The case begins with Giorgio Maggiali’s frustration with the fluctuations imposed on the company’s manufacturing and distribution system. He is the director of logistics at Barilla who has been working on the concept started Brando Vitali who was his predecessor. This was the Just-In-Time-Distribution (JITD) concept as an extension of the Just-In-Time Manufacturing concept developed at Toyota. This basically toyed with the idea of delivering its products to its distributors as per Barilla’s customer demand projections and workload on its manufacturing and logistics systems. The core problem addressed in this case is – “How to effectively implement JITD by resolving the issue of having control over the fluctuating demand. “
The company has a very complex distribution network including independent third party distributors and due to such a multi-level network, it has been experiencing large amounts of variability in demand which are resulting in operational inefficiency and increased manufacturing, inventory and distribution costs.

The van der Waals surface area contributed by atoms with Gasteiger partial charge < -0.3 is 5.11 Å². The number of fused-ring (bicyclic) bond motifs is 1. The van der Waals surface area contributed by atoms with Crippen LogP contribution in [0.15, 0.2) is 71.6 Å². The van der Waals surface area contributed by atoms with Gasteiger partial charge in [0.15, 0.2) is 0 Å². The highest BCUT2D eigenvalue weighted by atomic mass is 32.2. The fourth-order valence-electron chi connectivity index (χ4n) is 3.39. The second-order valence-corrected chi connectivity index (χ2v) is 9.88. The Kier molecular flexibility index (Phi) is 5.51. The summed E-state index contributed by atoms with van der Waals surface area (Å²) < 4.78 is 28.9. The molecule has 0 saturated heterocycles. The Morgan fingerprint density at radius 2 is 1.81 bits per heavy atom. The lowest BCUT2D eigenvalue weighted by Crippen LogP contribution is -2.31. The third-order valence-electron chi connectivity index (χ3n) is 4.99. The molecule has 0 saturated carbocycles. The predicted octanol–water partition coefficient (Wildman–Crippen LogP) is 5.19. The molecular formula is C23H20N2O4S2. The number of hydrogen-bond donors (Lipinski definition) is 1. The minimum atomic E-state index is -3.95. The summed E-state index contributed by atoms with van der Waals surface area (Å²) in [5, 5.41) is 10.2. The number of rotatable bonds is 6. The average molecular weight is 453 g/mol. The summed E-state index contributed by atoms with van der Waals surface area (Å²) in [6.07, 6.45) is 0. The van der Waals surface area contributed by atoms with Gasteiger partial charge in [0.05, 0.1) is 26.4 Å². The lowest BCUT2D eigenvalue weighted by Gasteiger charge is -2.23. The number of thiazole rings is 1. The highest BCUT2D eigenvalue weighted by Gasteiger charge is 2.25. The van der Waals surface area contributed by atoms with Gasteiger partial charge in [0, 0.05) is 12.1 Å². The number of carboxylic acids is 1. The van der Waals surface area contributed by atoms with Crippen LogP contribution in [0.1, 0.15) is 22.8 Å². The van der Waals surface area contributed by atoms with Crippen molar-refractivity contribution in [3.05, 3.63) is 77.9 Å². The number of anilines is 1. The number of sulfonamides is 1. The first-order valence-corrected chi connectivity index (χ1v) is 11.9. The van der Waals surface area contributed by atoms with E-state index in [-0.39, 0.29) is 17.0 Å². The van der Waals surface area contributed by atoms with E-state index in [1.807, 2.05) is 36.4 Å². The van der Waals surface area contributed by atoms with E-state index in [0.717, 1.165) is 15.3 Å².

The new JITD system required the distributors to share their sales data with Barilla, who would then forecast and deliver appropriate amounts of products to the distributors at the right time in order to effectively meet demand. This was a drastic change from the current traditional supply-chain setup where the distributors were not sharing any data and could place orders as and when needed. The new proposal came under severe criticism from not only the distributors but also Barilla's own Sales and Marketing department for an array of reasons.
Main reasons for fluctuating demand
Use of promotions in the form of price, transportation, and volume discounts was the main strategy to sell more products to the distributors.
Compensation system in place at Barilla for Sales reps, made them to push more products into the pipeline during promotional periods and not able to sell...
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